Students and faculty at the University of Minnesota look at their Macbooks, iPods and iPads and see more than electronics: They see the legacy of Steve Jobs — the man behind Apple — who died Wednesday.
Jobs died at age 56 after a long battle with pancreatic cancer. He stepped down from his CEO position in August due to health concerns but remained the company’s chairman until his death Wednesday.
“Steve Jobs should be a model for all of us as to where creativity and vision may lead,” said Jean Quam, dean of the University’s College of Education and Human Development.
In the past two semesters, CEHD added about 450 iPad tablets, a product Jobs revealed to the world in 2010, to its classes.
“Given that all the information in the world can now be held in the palm of our hands, I think his inventions have revolutionized the role of teachers in the academy,” Quam said of Jobs.
Freshman Shannon Hebel was shocked when her new Macbook survived with no damage after it tumbled off a bunk bed. She said she was upset when she heard of Jobs’ death last week.
Hebel also owns an iPod, the world’s best selling personal music device, which Jobs unveiled in 2001.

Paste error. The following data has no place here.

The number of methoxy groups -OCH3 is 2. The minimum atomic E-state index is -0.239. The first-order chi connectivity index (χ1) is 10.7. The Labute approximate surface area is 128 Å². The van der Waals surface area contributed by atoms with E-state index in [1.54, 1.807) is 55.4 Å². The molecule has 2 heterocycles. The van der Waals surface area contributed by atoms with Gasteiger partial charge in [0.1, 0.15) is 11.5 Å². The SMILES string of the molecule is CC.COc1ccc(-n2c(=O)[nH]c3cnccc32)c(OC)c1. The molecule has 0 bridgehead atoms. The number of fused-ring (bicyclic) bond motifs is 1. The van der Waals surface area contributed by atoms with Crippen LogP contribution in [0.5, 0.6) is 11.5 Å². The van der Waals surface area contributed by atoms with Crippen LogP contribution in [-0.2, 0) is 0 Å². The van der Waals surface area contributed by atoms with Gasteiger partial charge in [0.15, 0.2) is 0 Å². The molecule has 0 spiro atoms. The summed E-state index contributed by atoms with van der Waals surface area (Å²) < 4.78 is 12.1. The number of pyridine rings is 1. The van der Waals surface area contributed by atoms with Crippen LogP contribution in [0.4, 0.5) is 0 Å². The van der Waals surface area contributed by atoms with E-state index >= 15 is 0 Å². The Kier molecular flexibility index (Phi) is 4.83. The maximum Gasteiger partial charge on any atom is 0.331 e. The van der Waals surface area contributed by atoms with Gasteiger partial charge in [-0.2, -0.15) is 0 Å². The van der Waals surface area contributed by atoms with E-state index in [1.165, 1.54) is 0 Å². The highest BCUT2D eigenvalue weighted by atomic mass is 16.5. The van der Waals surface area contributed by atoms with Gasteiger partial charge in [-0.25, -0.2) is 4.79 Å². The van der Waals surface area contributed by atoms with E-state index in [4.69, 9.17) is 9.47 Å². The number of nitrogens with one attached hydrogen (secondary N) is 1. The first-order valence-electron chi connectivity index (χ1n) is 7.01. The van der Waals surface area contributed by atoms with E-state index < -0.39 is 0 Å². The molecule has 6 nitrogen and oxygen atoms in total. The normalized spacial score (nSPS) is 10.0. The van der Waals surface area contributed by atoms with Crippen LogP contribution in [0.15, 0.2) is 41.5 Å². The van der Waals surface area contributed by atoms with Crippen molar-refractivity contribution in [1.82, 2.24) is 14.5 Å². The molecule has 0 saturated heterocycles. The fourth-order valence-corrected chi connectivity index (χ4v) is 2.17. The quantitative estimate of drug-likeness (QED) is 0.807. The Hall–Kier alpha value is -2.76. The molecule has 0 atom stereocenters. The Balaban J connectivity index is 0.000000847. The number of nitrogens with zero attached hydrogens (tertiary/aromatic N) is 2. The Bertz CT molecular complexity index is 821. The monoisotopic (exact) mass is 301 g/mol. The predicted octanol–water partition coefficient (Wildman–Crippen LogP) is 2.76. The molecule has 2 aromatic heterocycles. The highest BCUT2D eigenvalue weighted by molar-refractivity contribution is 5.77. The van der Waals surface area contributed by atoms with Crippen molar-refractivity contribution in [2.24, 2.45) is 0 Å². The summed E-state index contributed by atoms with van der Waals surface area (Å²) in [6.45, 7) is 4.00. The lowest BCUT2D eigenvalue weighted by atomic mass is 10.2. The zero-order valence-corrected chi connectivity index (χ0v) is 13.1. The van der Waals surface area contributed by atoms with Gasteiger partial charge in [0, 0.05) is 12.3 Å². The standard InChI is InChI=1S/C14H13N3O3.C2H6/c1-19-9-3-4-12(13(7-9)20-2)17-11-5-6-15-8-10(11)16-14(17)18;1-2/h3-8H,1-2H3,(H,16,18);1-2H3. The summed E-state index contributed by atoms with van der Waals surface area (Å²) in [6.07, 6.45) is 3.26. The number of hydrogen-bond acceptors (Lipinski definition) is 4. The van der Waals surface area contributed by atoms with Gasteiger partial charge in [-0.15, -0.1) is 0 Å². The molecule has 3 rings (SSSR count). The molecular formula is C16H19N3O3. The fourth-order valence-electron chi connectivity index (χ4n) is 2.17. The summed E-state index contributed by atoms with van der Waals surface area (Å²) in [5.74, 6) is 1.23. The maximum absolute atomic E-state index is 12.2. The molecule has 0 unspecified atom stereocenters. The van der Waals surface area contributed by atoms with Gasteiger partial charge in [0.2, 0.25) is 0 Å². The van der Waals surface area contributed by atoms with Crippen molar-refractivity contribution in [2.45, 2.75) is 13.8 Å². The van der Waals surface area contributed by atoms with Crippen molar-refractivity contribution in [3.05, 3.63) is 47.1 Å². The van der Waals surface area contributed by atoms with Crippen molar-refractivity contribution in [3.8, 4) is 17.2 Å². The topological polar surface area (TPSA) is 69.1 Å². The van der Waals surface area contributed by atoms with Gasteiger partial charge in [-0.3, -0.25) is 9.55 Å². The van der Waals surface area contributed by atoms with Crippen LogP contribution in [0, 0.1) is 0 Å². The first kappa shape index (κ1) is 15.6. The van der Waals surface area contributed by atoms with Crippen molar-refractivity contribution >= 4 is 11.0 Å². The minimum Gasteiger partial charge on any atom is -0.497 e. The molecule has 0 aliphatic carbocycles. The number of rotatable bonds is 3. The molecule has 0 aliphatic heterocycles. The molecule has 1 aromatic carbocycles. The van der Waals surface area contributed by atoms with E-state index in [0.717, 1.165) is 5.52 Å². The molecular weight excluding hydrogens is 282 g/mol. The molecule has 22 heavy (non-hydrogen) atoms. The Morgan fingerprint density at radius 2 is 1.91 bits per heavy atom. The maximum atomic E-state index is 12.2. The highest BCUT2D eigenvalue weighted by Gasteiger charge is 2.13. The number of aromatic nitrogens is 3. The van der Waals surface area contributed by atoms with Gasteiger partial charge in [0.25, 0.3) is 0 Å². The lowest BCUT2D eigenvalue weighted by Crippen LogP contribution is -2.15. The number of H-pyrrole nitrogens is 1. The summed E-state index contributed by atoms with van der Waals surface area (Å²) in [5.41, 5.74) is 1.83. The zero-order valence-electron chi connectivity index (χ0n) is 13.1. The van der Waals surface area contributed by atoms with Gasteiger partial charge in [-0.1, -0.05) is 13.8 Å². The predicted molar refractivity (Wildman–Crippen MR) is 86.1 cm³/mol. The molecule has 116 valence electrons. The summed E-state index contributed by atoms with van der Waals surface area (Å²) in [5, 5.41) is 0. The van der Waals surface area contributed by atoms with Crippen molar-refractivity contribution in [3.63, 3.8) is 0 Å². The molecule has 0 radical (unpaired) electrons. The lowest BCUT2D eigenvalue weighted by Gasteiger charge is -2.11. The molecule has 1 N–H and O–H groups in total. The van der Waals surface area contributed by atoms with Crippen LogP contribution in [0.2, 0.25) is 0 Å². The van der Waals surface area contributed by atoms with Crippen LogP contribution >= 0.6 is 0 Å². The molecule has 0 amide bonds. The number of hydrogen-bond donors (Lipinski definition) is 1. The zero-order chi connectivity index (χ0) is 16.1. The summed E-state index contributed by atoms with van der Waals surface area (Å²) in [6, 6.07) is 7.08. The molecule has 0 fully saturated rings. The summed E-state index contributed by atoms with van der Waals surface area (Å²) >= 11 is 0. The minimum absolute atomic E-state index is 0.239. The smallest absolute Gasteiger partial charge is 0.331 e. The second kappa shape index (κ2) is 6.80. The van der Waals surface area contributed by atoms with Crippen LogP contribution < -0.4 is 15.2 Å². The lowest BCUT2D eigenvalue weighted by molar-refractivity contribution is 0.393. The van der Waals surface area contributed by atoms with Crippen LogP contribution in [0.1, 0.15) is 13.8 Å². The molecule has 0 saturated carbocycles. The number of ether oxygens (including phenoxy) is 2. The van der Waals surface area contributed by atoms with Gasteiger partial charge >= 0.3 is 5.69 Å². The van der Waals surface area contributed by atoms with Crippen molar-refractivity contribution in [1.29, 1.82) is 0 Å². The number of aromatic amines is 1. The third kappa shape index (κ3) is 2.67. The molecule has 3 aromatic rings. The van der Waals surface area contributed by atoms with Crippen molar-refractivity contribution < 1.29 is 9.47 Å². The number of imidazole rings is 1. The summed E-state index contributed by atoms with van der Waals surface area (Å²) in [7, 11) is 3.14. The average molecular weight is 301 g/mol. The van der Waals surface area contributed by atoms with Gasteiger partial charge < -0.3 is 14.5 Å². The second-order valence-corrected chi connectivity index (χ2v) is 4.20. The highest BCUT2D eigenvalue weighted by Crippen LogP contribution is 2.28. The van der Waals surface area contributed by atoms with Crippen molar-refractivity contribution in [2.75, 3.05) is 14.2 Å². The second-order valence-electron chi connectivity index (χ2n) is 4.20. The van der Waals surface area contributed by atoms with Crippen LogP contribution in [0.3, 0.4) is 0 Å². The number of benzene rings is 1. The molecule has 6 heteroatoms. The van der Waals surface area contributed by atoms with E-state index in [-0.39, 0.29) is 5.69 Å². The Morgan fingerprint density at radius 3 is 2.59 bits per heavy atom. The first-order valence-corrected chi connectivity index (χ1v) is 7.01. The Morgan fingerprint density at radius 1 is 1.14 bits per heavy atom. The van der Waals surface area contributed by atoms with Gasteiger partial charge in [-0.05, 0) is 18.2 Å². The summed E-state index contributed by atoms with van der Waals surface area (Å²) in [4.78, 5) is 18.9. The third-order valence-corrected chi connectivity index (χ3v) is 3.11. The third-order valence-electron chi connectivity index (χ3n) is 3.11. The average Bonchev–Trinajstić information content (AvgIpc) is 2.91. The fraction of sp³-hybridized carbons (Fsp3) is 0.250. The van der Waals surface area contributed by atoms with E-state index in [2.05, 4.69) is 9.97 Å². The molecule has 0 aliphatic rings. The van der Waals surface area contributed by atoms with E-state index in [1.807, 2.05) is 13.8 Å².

“The way today’s generation of college students interact with music is very different,” said Joseph Konstan, a professor at the University’s College of Science and Engineering.
Jobs’ introduction of the iPod “has changed the way you look around campuses,” he said, adding it was impossible not to roam around the University without seeing the iPod’s popular white headphones peeking out of students’ ears.
The University sells a wide variety of Apple products at the bookstore while also offering school-certified laptops from Dell and Lenovo.
PC-based technology is officially endorsed by the University Office of Information Technology, which offers extended warranties and technical support for each computer it sells.
“There’s not a lot of difference between Macs and PCs these days,” said David Rose, a chemistry freshman.
Despite this, Apple products have gained a followingamong students.
“[Jobs] didn’t make the first smartphone or the first tablet computer, but he managed to turn them into products that were useable and appealing,” Konstan said.
Rose liked his Macbook for its lack of technical issues, and used it despite the fact his major doesn’t require it.
Konstan bought an Apple II, originally released in 1977, early in the development of personal computing, which was when technology “came around at the right time,” he said.
He remembers the days when posters across campus transitioned from handmade sheets to computer printouts with too many colors as personal computers gained popularity, a result of Jobs’ vision.
Konstan, who works with computer-human interaction, said Jobs had a great impact as a visionary who understood business well enough to make his innovations successful.
“He will be greatly missed,” Konstan said.